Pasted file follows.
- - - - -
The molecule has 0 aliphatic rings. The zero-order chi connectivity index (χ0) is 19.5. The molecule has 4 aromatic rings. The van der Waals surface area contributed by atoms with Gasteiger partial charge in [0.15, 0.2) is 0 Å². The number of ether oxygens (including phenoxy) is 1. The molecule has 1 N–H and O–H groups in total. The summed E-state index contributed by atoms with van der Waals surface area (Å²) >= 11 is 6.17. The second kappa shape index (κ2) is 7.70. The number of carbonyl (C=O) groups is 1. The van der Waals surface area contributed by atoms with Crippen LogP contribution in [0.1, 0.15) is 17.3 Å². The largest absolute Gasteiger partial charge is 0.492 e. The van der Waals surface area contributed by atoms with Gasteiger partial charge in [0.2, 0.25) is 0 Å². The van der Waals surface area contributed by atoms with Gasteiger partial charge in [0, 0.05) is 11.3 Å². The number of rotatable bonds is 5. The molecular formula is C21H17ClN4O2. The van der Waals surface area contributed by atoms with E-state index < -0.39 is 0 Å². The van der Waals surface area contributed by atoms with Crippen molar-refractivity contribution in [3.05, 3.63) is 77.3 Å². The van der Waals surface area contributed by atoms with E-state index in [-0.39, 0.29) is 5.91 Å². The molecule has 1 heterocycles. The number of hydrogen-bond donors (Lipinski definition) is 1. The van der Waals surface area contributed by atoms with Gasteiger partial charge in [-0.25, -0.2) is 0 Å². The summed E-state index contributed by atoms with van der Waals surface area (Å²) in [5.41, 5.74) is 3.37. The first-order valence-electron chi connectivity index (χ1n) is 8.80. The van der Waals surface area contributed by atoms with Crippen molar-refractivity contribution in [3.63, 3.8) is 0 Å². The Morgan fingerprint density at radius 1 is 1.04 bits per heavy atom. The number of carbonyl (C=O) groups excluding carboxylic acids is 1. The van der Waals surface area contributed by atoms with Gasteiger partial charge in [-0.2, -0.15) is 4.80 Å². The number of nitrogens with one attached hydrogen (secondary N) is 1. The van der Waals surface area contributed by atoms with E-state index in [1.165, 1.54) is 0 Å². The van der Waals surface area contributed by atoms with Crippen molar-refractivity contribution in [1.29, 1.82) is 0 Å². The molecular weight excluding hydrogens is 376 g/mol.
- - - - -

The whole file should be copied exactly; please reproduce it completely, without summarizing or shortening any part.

The molecule has 0 aliphatic rings. The zero-order chi connectivity index (χ0) is 19.5. The molecule has 4 aromatic rings. The van der Waals surface area contributed by atoms with Gasteiger partial charge in [0.15, 0.2) is 0 Å². The number of ether oxygens (including phenoxy) is 1. The molecule has 1 N–H and O–H groups in total. The summed E-state index contributed by atoms with van der Waals surface area (Å²) >= 11 is 6.17. The second kappa shape index (κ2) is 7.70. The number of carbonyl (C=O) groups is 1. The van der Waals surface area contributed by atoms with Crippen LogP contribution in [0.1, 0.15) is 17.3 Å². The largest absolute Gasteiger partial charge is 0.492 e. The van der Waals surface area contributed by atoms with Gasteiger partial charge in [0.2, 0.25) is 0 Å². The van der Waals surface area contributed by atoms with Gasteiger partial charge in [0, 0.05) is 11.3 Å². The number of rotatable bonds is 5. The molecular formula is C21H17ClN4O2. The van der Waals surface area contributed by atoms with E-state index < -0.39 is 0 Å². The van der Waals surface area contributed by atoms with Crippen molar-refractivity contribution in [3.05, 3.63) is 77.3 Å². The van der Waals surface area contributed by atoms with E-state index in [-0.39, 0.29) is 5.91 Å². The molecule has 1 heterocycles. The number of hydrogen-bond donors (Lipinski definition) is 1. The van der Waals surface area contributed by atoms with Gasteiger partial charge in [-0.25, -0.2) is 0 Å². The summed E-state index contributed by atoms with van der Waals surface area (Å²) in [5.41, 5.74) is 3.37. The first-order valence-electron chi connectivity index (χ1n) is 8.80. The van der Waals surface area contributed by atoms with Crippen molar-refractivity contribution in [3.63, 3.8) is 0 Å². The Morgan fingerprint density at radius 1 is 1.04 bits per heavy atom. The number of carbonyl (C=O) groups excluding carboxylic acids is 1. The van der Waals surface area contributed by atoms with Gasteiger partial charge in [-0.2, -0.15) is 4.80 Å². The number of nitrogens with one attached hydrogen (secondary N) is 1. The van der Waals surface area contributed by atoms with E-state index in [1.165, 1.54) is 0 Å². The van der Waals surface area contributed by atoms with Crippen molar-refractivity contribution in [1.29, 1.82) is 0 Å². The molecular weight excluding hydrogens is 376 g/mol.